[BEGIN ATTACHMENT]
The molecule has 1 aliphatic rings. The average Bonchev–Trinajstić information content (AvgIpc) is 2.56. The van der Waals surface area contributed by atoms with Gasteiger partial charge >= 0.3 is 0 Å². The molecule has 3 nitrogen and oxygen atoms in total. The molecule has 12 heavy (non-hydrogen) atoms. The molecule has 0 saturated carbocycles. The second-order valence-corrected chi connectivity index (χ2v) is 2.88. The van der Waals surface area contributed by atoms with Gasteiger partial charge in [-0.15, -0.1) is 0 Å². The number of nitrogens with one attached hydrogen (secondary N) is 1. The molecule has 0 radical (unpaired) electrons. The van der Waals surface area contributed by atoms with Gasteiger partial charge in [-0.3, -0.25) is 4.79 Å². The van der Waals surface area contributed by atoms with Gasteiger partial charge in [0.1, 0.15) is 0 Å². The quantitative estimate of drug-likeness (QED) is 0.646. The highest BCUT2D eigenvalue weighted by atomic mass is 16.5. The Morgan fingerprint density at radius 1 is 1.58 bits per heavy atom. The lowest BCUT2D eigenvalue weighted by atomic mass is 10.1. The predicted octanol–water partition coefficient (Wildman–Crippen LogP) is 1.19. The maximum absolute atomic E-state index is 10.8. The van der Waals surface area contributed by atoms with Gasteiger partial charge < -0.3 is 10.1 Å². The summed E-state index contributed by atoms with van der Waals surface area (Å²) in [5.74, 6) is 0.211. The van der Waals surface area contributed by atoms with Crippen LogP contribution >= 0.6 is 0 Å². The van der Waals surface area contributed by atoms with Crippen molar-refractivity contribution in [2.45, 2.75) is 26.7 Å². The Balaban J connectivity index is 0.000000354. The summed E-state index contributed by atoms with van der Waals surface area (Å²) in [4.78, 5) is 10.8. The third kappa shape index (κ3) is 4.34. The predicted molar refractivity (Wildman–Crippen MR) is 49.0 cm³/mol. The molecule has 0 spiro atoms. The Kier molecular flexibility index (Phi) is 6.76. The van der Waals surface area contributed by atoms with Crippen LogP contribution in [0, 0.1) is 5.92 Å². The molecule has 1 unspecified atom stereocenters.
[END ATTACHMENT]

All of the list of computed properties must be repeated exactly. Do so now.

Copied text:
The molecule has 1 aliphatic rings. The average Bonchev–Trinajstić information content (AvgIpc) is 2.56. The van der Waals surface area contributed by atoms with Gasteiger partial charge >= 0.3 is 0 Å². The molecule has 3 nitrogen and oxygen atoms in total. The molecule has 12 heavy (non-hydrogen) atoms. The molecule has 0 saturated carbocycles. The second-order valence-corrected chi connectivity index (χ2v) is 2.88. The van der Waals surface area contributed by atoms with Gasteiger partial charge in [-0.15, -0.1) is 0 Å². The number of nitrogens with one attached hydrogen (secondary N) is 1. The molecule has 0 radical (unpaired) electrons. The van der Waals surface area contributed by atoms with Gasteiger partial charge in [-0.3, -0.25) is 4.79 Å². The van der Waals surface area contributed by atoms with Gasteiger partial charge in [0.1, 0.15) is 0 Å². The quantitative estimate of drug-likeness (QED) is 0.646. The highest BCUT2D eigenvalue weighted by atomic mass is 16.5. The Morgan fingerprint density at radius 1 is 1.58 bits per heavy atom. The lowest BCUT2D eigenvalue weighted by atomic mass is 10.1. The predicted octanol–water partition coefficient (Wildman–Crippen LogP) is 1.19. The maximum absolute atomic E-state index is 10.8. The van der Waals surface area contributed by atoms with Gasteiger partial charge < -0.3 is 10.1 Å². The summed E-state index contributed by atoms with van der Waals surface area (Å²) in [5.74, 6) is 0.211. The van der Waals surface area contributed by atoms with Crippen LogP contribution >= 0.6 is 0 Å². The van der Waals surface area contributed by atoms with Crippen molar-refractivity contribution in [2.45, 2.75) is 26.7 Å². The Balaban J connectivity index is 0.000000354. The summed E-state index contributed by atoms with van der Waals surface area (Å²) in [4.78, 5) is 10.8. The third kappa shape index (κ3) is 4.34. The predicted molar refractivity (Wildman–Crippen MR) is 49.0 cm³/mol. The molecule has 0 spiro atoms. The Kier molecular flexibility index (Phi) is 6.76. The van der Waals surface area contributed by atoms with Crippen LogP contribution in [0, 0.1) is 5.92 Å². The molecule has 1 unspecified atom stereocenters.